The country's civil aviation industry will continue to develop
robustly, Sha Hongjiang, deputy director of the planning and
development department under the General Administration of Civil
Aviation, said yesterday.
"The industry should grow at about 14 percent a year between now
and 2010," he said.
Sha was addressing aviation business leaders from around the
world at a two-day forum, organized by the China Air Transport
Association and China Civil Airports Association, which started
The aviation industry is set for its fastest rate of growth
ever, Sha said.
This is due in part to three upcoming events: The Beijing
Olympics next year, and the World Expo in Shanghai and Asian Games
in Guangzhou, both in 2010.
The annual passenger transport capacity will double to 270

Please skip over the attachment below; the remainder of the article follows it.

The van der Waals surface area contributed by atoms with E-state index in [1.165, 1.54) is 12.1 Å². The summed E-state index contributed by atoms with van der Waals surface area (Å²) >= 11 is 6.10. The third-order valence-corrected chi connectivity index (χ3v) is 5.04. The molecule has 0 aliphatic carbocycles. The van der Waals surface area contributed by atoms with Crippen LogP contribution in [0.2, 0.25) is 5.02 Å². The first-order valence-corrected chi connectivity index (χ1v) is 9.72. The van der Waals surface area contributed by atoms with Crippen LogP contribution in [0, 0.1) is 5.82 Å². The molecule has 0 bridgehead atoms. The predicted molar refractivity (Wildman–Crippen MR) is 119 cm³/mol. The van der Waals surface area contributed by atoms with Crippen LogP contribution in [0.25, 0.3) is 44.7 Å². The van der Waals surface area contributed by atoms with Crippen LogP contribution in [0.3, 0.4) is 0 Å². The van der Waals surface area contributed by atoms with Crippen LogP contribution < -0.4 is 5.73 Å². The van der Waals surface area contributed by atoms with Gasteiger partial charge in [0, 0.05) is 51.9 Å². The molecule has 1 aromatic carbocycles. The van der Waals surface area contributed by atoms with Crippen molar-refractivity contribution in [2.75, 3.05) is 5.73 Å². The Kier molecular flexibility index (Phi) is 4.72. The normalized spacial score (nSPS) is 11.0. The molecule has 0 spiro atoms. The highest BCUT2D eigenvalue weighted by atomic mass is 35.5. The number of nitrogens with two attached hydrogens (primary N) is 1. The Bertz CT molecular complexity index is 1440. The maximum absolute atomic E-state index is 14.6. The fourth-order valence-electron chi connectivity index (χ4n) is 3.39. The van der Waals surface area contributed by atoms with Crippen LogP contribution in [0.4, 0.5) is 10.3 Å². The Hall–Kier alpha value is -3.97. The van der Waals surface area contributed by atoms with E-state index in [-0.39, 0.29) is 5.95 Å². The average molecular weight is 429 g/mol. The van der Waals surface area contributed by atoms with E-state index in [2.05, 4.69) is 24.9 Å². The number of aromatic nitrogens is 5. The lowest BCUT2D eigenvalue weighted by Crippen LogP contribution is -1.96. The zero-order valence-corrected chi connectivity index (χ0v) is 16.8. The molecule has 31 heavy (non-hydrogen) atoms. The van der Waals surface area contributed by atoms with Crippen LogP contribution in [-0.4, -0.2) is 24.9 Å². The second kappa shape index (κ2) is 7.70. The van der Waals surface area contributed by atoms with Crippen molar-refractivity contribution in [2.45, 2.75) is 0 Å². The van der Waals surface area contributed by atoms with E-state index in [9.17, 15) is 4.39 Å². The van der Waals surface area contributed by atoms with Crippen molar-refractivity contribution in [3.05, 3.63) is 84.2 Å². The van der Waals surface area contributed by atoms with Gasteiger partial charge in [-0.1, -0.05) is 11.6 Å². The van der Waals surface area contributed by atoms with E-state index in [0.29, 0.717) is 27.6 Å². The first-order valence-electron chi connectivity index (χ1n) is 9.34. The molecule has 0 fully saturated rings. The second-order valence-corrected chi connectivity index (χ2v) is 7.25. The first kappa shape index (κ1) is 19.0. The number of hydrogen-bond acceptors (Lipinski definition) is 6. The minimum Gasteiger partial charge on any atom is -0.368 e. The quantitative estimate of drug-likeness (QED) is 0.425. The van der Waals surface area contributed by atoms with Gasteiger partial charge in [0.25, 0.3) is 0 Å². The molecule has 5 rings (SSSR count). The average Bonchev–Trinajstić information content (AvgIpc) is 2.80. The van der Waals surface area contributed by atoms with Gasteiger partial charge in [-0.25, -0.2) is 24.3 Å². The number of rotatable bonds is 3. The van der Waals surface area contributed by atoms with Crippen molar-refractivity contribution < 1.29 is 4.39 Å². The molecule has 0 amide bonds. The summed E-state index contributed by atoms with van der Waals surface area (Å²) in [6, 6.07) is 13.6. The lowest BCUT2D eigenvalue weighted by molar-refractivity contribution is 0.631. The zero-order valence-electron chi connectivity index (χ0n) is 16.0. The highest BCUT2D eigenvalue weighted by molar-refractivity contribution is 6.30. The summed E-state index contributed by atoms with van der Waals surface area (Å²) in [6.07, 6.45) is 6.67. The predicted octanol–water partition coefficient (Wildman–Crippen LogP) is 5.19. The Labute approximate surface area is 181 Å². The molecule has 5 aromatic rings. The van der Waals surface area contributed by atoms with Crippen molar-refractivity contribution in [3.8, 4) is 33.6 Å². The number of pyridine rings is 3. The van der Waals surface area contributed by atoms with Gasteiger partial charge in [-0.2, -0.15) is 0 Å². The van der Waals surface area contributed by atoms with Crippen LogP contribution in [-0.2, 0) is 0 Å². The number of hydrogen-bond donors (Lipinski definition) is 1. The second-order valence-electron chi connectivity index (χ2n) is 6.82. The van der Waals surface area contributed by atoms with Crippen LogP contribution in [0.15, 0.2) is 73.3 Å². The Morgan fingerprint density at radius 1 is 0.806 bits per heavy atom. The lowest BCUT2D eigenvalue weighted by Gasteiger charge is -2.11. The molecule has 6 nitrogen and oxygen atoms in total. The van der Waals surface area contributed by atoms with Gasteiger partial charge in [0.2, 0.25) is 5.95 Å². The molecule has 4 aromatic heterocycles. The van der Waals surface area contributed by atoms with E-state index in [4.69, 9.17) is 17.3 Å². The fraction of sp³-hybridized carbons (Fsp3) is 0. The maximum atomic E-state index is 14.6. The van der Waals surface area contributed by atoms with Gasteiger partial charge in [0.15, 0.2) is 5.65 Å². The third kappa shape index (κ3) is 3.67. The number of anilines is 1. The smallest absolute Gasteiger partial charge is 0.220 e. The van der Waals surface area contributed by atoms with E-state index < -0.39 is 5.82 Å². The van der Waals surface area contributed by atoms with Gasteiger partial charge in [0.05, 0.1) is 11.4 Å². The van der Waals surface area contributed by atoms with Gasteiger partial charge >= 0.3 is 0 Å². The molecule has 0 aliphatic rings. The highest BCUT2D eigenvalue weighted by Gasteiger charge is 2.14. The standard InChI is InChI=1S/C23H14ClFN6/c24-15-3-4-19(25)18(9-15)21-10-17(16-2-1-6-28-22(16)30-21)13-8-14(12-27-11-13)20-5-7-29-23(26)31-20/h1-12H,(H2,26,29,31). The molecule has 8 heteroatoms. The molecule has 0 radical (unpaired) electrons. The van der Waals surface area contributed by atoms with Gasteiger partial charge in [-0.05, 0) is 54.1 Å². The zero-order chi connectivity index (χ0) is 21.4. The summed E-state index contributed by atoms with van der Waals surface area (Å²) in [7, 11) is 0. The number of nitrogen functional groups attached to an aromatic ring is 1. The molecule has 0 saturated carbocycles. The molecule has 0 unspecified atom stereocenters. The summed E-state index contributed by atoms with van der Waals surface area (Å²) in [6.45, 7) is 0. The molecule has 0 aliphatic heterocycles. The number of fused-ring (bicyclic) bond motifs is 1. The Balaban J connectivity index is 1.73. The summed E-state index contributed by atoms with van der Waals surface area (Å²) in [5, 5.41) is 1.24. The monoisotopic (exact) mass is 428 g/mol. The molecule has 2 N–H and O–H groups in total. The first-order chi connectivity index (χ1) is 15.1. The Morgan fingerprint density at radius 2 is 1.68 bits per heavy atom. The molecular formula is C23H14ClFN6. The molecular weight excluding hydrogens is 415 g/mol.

million by 2010, he said. The number of airports will increase to
186 by 2010 from the current 147.
Sha said private and foreign funding was being encouraged in the
air cargo transportation sector, especially in the central and
western parts of China.
The aviation industry was becoming more flexible and considering
using low-altitude airspace, below 3,000 m, Sha said.
"We have a safe flight record of 9 million hours," Sha said.
Challenges remain, however, including insufficient
infrastructure, relatively poor airport management and strict
control of airspace.
Compared with other countries, China relies heavily on just four
major airlines, Air China, Southern, Eastern and Hainan
The number of airports in the United States is almost five times
that of China.
Kirk Shaffer, associate administrator for airports at the
US-based Federal Aviation Administration hopes to have more
exchanges with his Chinese counterpart.
"We're looking forward to more cooperation the more sharing of
ideas between our two countries the better off we'll be," he
Currently, the United States is working on the next generation
of air transportation systems as the current system is "not
performing adequately", Shaffer said.
(China Daily October 24, 2007)